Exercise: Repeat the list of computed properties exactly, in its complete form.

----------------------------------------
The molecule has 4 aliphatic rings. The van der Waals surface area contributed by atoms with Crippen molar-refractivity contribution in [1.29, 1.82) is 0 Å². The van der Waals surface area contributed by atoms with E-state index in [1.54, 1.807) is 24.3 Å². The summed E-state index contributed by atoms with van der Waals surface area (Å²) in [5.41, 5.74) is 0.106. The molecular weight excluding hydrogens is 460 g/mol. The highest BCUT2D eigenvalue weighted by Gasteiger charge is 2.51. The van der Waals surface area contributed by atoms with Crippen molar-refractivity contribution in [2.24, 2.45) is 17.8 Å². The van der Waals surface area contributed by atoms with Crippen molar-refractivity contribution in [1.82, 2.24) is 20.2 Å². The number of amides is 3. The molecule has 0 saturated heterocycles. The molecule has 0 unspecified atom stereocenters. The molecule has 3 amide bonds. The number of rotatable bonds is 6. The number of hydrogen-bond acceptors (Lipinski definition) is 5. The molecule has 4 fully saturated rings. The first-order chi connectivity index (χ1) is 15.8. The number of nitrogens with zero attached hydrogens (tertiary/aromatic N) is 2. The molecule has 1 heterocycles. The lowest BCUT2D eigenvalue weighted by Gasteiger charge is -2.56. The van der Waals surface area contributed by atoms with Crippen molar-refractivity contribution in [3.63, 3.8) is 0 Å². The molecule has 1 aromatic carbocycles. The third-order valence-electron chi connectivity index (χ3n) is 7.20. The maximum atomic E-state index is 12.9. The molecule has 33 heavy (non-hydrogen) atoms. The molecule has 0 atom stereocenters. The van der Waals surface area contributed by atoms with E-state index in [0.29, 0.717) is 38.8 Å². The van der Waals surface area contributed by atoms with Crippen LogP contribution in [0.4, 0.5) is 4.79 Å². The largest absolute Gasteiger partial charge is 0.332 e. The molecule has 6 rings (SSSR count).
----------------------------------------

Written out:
The molecule has 4 aliphatic rings. The van der Waals surface area contributed by atoms with Crippen molar-refractivity contribution in [1.29, 1.82) is 0 Å². The van der Waals surface area contributed by atoms with E-state index in [1.54, 1.807) is 24.3 Å². The summed E-state index contributed by atoms with van der Waals surface area (Å²) in [5.41, 5.74) is 0.106. The molecular weight excluding hydrogens is 460 g/mol. The highest BCUT2D eigenvalue weighted by Gasteiger charge is 2.51. The van der Waals surface area contributed by atoms with Crippen molar-refractivity contribution in [2.24, 2.45) is 17.8 Å². The van der Waals surface area contributed by atoms with Crippen molar-refractivity contribution in [1.82, 2.24) is 20.2 Å². The number of amides is 3. The molecule has 0 saturated heterocycles. The molecule has 0 unspecified atom stereocenters. The molecule has 3 amide bonds. The number of rotatable bonds is 6. The number of hydrogen-bond acceptors (Lipinski definition) is 5. The molecule has 4 fully saturated rings. The first-order chi connectivity index (χ1) is 15.8. The number of nitrogens with zero attached hydrogens (tertiary/aromatic N) is 2. The molecule has 1 heterocycles. The lowest BCUT2D eigenvalue weighted by Gasteiger charge is -2.56. The van der Waals surface area contributed by atoms with Crippen molar-refractivity contribution in [3.63, 3.8) is 0 Å². The molecule has 1 aromatic carbocycles. The third-order valence-electron chi connectivity index (χ3n) is 7.20. The maximum atomic E-state index is 12.9. The molecule has 33 heavy (non-hydrogen) atoms. The molecule has 0 atom stereocenters. The van der Waals surface area contributed by atoms with E-state index in [0.29, 0.717) is 38.8 Å². The van der Waals surface area contributed by atoms with Crippen LogP contribution in [0.4, 0.5) is 4.79 Å². The largest absolute Gasteiger partial charge is 0.332 e. The molecule has 6 rings (SSSR count).